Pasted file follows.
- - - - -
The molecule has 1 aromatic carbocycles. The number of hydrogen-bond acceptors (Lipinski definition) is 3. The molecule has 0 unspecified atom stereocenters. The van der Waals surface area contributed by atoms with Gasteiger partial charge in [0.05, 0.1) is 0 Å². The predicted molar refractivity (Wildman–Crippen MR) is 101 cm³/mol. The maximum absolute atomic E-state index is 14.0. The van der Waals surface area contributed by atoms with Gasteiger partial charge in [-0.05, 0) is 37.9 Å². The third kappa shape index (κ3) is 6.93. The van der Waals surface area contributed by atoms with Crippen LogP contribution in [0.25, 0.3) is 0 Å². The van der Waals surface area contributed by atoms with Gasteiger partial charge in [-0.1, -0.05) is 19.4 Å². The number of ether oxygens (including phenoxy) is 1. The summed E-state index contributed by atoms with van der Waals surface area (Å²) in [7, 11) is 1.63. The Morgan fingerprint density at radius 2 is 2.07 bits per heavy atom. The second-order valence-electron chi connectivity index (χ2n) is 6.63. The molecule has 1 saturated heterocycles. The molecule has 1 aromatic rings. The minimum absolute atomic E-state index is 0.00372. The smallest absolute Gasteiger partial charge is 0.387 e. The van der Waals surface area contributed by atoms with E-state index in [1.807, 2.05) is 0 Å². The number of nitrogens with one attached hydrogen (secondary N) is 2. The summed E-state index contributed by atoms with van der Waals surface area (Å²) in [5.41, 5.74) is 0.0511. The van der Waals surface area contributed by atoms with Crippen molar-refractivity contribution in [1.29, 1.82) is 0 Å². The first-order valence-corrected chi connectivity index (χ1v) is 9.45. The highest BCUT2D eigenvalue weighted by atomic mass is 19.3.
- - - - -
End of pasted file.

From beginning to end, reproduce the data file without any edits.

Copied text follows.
The molecule has 1 aromatic carbocycles. The number of hydrogen-bond acceptors (Lipinski definition) is 3. The molecule has 0 unspecified atom stereocenters. The van der Waals surface area contributed by atoms with Gasteiger partial charge in [0.05, 0.1) is 0 Å². The predicted molar refractivity (Wildman–Crippen MR) is 101 cm³/mol. The maximum absolute atomic E-state index is 14.0. The van der Waals surface area contributed by atoms with Gasteiger partial charge in [-0.05, 0) is 37.9 Å². The third kappa shape index (κ3) is 6.93. The van der Waals surface area contributed by atoms with Crippen LogP contribution in [0.25, 0.3) is 0 Å². The van der Waals surface area contributed by atoms with Gasteiger partial charge in [-0.1, -0.05) is 19.4 Å². The number of ether oxygens (including phenoxy) is 1. The summed E-state index contributed by atoms with van der Waals surface area (Å²) in [7, 11) is 1.63. The Morgan fingerprint density at radius 2 is 2.07 bits per heavy atom. The second-order valence-electron chi connectivity index (χ2n) is 6.63. The molecule has 1 saturated heterocycles. The molecule has 1 aromatic rings. The minimum absolute atomic E-state index is 0.00372. The smallest absolute Gasteiger partial charge is 0.387 e. The van der Waals surface area contributed by atoms with E-state index in [1.807, 2.05) is 0 Å². The number of nitrogens with one attached hydrogen (secondary N) is 2. The summed E-state index contributed by atoms with van der Waals surface area (Å²) in [5.41, 5.74) is 0.0511. The van der Waals surface area contributed by atoms with Crippen molar-refractivity contribution in [1.29, 1.82) is 0 Å². The first-order valence-corrected chi connectivity index (χ1v) is 9.45. The highest BCUT2D eigenvalue weighted by atomic mass is 19.3.